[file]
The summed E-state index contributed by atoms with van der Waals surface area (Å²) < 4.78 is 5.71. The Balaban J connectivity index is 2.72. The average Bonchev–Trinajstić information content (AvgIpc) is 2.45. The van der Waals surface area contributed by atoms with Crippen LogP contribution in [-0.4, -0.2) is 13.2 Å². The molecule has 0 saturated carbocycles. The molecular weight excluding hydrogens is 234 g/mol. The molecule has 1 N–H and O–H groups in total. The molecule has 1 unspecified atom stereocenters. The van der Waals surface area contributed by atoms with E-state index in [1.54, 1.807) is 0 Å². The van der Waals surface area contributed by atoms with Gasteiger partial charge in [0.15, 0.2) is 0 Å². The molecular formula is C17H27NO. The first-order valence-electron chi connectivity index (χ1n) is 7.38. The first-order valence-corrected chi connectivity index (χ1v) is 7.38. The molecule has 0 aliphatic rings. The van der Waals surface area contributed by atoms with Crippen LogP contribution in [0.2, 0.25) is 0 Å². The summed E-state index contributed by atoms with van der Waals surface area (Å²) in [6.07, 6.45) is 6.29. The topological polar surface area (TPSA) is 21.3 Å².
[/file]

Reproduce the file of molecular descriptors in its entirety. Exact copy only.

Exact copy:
The summed E-state index contributed by atoms with van der Waals surface area (Å²) < 4.78 is 5.71. The Balaban J connectivity index is 2.72. The average Bonchev–Trinajstić information content (AvgIpc) is 2.45. The van der Waals surface area contributed by atoms with Crippen LogP contribution in [-0.4, -0.2) is 13.2 Å². The molecule has 0 saturated carbocycles. The molecular weight excluding hydrogens is 234 g/mol. The molecule has 1 N–H and O–H groups in total. The molecule has 1 unspecified atom stereocenters. The van der Waals surface area contributed by atoms with E-state index in [1.54, 1.807) is 0 Å². The van der Waals surface area contributed by atoms with Gasteiger partial charge in [0.15, 0.2) is 0 Å². The molecular formula is C17H27NO. The first-order valence-electron chi connectivity index (χ1n) is 7.38. The first-order valence-corrected chi connectivity index (χ1v) is 7.38. The molecule has 0 aliphatic rings. The van der Waals surface area contributed by atoms with Crippen LogP contribution in [0.2, 0.25) is 0 Å². The summed E-state index contributed by atoms with van der Waals surface area (Å²) in [6.07, 6.45) is 6.29. The topological polar surface area (TPSA) is 21.3 Å².